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Swedish bunnies tipped for Grand National win

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Swedish bunnies tipped for Grand National win
Swedish rabbits compete in London last year. Source: YouTube
11:05 CET+01:00
Four Swedish jumping rabbits capable of clearing up to three metres in a single hop are gearing up to compete in the Rabbit Grand National in England at the end of this month.
It is is the first time Sweden’s floppy-eared athletes will compete at Yorkshire's Small Animal Show dubbed the 'Crufts of the small animal world’ - since Cherie, a two-year-old bunny from Gävle, bounded to victory in the 2012 hurdle race.
 
The sport of bunny athletics originated in Sweden in the 1970s, speading to England in 2011, when Swedish bunnies first competed at the Great Yorkshire Showground in Harrogate. 
 
Scandinavia still leads the world, with the Danish hopper Tosen holding the record for the highest jump (close to a metre), and another Dane, Yabo, holding the three metre long-jump record. 
 
Karin Molin from Sweden, who is bringing the Scandinavian competitors to the show, hopes her prize rabbit can beat his personal record.   
 
“My rabbit Micro loves the events and has had several high placements from championships in Sweden and did very well in England last year,” she told the Yorkshire Post.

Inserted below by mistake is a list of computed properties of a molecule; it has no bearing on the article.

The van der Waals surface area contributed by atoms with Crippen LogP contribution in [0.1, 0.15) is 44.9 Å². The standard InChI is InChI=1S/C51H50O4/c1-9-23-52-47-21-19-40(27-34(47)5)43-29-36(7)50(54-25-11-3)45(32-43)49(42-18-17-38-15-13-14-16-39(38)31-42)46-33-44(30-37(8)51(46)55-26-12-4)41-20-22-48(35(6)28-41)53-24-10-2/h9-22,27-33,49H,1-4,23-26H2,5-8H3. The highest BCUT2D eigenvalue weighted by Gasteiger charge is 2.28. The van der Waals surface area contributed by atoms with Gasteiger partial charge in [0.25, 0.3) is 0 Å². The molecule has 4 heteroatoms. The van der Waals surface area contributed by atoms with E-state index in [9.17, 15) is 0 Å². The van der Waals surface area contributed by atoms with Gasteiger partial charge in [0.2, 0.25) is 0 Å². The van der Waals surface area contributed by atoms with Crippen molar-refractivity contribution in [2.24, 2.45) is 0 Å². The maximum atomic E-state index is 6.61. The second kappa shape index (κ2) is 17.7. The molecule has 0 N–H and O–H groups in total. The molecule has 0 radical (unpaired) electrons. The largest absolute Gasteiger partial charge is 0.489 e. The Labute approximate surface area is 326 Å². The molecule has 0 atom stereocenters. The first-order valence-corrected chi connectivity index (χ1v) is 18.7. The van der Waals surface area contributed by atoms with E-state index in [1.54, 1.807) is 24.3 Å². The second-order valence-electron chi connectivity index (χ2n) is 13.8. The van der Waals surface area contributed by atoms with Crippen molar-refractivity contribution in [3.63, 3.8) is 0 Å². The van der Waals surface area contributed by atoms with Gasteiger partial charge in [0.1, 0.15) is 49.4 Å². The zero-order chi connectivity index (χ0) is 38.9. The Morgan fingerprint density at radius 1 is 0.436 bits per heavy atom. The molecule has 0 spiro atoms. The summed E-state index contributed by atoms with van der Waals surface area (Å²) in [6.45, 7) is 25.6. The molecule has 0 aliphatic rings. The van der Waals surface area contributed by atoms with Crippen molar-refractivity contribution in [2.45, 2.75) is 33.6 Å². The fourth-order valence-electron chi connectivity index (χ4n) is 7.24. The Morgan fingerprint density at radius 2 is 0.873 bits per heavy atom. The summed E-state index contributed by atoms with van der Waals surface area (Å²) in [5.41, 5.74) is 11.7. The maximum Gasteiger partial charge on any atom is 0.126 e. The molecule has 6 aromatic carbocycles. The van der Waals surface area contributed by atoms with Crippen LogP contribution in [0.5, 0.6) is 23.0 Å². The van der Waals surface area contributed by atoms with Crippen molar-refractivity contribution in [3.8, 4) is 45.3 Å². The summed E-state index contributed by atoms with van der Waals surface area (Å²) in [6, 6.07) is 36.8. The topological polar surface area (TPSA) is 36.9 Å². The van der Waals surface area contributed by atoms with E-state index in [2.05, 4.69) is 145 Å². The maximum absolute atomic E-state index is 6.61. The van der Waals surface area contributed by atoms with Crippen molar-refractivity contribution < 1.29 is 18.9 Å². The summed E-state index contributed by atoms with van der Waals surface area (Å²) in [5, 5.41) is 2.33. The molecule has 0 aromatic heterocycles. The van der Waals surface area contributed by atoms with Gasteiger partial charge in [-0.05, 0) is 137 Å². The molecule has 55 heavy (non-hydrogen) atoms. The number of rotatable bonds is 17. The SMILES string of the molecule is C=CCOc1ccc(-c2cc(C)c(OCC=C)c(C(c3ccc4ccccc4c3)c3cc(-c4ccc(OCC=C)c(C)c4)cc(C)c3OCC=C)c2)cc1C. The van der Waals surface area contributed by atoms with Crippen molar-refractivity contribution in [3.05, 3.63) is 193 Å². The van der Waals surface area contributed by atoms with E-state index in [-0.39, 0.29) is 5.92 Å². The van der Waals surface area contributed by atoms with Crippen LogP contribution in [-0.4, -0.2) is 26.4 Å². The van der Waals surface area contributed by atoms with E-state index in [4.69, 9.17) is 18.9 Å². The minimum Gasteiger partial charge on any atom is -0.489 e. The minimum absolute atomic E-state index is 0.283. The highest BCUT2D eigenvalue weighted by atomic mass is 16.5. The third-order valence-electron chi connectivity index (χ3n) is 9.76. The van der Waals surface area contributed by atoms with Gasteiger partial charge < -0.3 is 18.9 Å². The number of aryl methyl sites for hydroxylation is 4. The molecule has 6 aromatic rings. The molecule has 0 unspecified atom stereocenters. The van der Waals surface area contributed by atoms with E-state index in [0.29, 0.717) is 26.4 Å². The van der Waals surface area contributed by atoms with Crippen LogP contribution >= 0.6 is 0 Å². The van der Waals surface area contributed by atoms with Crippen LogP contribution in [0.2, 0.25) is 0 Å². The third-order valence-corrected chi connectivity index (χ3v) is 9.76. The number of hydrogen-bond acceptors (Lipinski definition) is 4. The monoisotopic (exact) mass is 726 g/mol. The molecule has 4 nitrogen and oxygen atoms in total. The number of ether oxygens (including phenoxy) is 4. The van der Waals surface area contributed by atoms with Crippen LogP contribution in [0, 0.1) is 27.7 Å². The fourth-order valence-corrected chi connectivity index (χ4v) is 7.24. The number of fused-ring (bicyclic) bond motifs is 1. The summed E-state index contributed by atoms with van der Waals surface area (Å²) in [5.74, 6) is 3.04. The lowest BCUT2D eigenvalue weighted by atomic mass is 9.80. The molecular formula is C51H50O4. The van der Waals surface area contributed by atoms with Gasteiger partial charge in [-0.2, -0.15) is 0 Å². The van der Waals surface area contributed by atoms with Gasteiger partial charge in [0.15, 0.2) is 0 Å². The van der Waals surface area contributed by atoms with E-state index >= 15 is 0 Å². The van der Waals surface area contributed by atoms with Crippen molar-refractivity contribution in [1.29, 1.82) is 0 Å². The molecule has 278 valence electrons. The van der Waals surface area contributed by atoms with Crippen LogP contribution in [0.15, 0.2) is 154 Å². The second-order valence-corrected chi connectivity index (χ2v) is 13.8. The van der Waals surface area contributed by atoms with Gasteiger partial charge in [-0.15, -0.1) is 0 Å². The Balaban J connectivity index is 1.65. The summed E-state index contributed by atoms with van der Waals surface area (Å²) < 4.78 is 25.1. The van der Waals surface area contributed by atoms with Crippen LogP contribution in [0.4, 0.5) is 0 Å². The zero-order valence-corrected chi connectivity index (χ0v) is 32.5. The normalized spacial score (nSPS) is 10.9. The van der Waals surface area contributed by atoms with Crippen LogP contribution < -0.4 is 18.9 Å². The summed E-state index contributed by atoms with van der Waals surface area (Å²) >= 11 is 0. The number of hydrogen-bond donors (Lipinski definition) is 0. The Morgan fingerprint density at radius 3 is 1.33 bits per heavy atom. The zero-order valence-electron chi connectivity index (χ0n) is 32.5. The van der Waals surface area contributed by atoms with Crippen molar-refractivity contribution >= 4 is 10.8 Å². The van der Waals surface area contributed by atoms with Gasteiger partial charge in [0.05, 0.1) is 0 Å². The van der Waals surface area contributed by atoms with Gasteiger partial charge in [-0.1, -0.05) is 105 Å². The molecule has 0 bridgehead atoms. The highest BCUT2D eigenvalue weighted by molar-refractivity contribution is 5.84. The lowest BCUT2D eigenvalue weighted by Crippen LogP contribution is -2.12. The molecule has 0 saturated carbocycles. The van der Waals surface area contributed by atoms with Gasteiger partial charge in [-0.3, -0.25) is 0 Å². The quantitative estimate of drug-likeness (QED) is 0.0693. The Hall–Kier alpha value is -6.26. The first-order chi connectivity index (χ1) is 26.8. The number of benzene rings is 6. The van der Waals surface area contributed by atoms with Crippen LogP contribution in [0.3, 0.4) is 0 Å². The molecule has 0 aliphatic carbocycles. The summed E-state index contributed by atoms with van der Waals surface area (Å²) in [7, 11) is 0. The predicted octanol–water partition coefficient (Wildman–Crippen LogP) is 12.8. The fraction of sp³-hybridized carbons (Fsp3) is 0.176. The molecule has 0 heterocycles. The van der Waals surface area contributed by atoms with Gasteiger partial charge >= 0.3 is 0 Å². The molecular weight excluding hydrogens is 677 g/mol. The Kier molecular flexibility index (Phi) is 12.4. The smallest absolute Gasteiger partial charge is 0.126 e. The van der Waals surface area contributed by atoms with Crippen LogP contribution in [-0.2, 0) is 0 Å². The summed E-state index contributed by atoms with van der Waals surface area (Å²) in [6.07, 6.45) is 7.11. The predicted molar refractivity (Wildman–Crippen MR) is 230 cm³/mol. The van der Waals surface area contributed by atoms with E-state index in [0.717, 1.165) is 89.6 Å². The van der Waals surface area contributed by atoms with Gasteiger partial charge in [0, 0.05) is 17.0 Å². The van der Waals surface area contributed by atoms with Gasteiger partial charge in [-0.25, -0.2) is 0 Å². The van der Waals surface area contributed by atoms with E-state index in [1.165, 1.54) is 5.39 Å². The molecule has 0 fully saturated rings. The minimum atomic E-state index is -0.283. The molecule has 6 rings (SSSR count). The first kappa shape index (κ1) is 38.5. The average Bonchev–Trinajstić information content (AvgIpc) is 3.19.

“His record in high jumping currently stands at 85cm high. We hope to beat it in Harrogate.”
 
Tina Larsson from Borlänge, whose rabbits, Llse and Tora, are the reigning Swedish champions, told Sweden's TT agency that the sport was so far advanced in Sweden that it was barely worth competing against other countries.
 
"We cannot compete internationally against anyone, because we just wipe the board with them," she said. "The only country that comes anywhere near the Swedish level is Norway, thanks to the fact that Norwegians have been buying Swedish rabbits." 
 
Paul Threapleton, one of the event’s organisers, first invited the bunnies after seeing videos of them on YouTube.
 
“The first year they came to the show it was a huge success, and we’re looking forward to seeing them in action again,” he told the paper. 
 

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